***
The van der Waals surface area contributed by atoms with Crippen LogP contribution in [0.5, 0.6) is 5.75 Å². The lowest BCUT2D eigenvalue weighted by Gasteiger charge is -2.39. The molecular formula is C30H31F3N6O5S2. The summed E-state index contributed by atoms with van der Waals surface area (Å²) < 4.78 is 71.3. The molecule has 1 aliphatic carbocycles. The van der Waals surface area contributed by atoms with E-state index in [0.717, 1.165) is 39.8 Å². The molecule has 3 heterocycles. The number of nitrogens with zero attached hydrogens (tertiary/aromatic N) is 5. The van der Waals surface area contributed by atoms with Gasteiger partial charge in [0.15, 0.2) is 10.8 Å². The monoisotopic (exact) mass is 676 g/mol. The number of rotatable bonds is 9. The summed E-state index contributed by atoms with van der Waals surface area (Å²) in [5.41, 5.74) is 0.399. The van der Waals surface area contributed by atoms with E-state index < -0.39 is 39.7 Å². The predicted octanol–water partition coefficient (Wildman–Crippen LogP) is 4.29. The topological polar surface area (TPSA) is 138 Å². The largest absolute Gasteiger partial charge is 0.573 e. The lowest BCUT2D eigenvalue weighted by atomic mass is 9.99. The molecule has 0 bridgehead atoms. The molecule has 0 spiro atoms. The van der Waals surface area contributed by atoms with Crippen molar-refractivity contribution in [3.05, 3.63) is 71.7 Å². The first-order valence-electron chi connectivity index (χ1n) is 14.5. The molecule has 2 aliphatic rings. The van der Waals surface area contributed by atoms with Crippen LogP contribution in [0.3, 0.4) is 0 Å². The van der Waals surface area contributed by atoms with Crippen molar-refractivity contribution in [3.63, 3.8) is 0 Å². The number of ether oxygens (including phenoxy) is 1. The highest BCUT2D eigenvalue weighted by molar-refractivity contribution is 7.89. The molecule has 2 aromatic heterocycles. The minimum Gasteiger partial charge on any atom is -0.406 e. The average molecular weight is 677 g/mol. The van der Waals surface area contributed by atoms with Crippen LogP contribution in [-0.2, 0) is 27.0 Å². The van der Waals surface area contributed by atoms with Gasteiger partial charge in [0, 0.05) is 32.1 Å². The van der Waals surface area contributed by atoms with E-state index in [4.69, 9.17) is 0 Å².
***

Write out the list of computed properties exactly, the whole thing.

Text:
The van der Waals surface area contributed by atoms with Crippen LogP contribution in [0.5, 0.6) is 5.75 Å². The lowest BCUT2D eigenvalue weighted by Gasteiger charge is -2.39. The molecular formula is C30H31F3N6O5S2. The summed E-state index contributed by atoms with van der Waals surface area (Å²) < 4.78 is 71.3. The molecule has 1 aliphatic carbocycles. The van der Waals surface area contributed by atoms with E-state index in [0.717, 1.165) is 39.8 Å². The molecule has 3 heterocycles. The number of nitrogens with zero attached hydrogens (tertiary/aromatic N) is 5. The van der Waals surface area contributed by atoms with Gasteiger partial charge in [0.15, 0.2) is 10.8 Å². The monoisotopic (exact) mass is 676 g/mol. The number of rotatable bonds is 9. The summed E-state index contributed by atoms with van der Waals surface area (Å²) in [5.41, 5.74) is 0.399. The van der Waals surface area contributed by atoms with E-state index < -0.39 is 39.7 Å². The predicted octanol–water partition coefficient (Wildman–Crippen LogP) is 4.29. The topological polar surface area (TPSA) is 138 Å². The largest absolute Gasteiger partial charge is 0.573 e. The lowest BCUT2D eigenvalue weighted by atomic mass is 9.99. The molecule has 0 bridgehead atoms. The molecule has 0 spiro atoms. The van der Waals surface area contributed by atoms with Crippen molar-refractivity contribution in [3.05, 3.63) is 71.7 Å². The first-order valence-electron chi connectivity index (χ1n) is 14.5. The molecule has 2 aliphatic rings. The van der Waals surface area contributed by atoms with Crippen LogP contribution in [0.3, 0.4) is 0 Å². The van der Waals surface area contributed by atoms with Crippen molar-refractivity contribution in [3.63, 3.8) is 0 Å². The number of ether oxygens (including phenoxy) is 1. The highest BCUT2D eigenvalue weighted by molar-refractivity contribution is 7.89. The molecule has 2 aromatic heterocycles. The minimum Gasteiger partial charge on any atom is -0.406 e. The average molecular weight is 677 g/mol. The van der Waals surface area contributed by atoms with Crippen LogP contribution in [-0.2, 0) is 27.0 Å². The van der Waals surface area contributed by atoms with Gasteiger partial charge in [0, 0.05) is 32.1 Å². The van der Waals surface area contributed by atoms with E-state index in [4.69, 9.17) is 0 Å².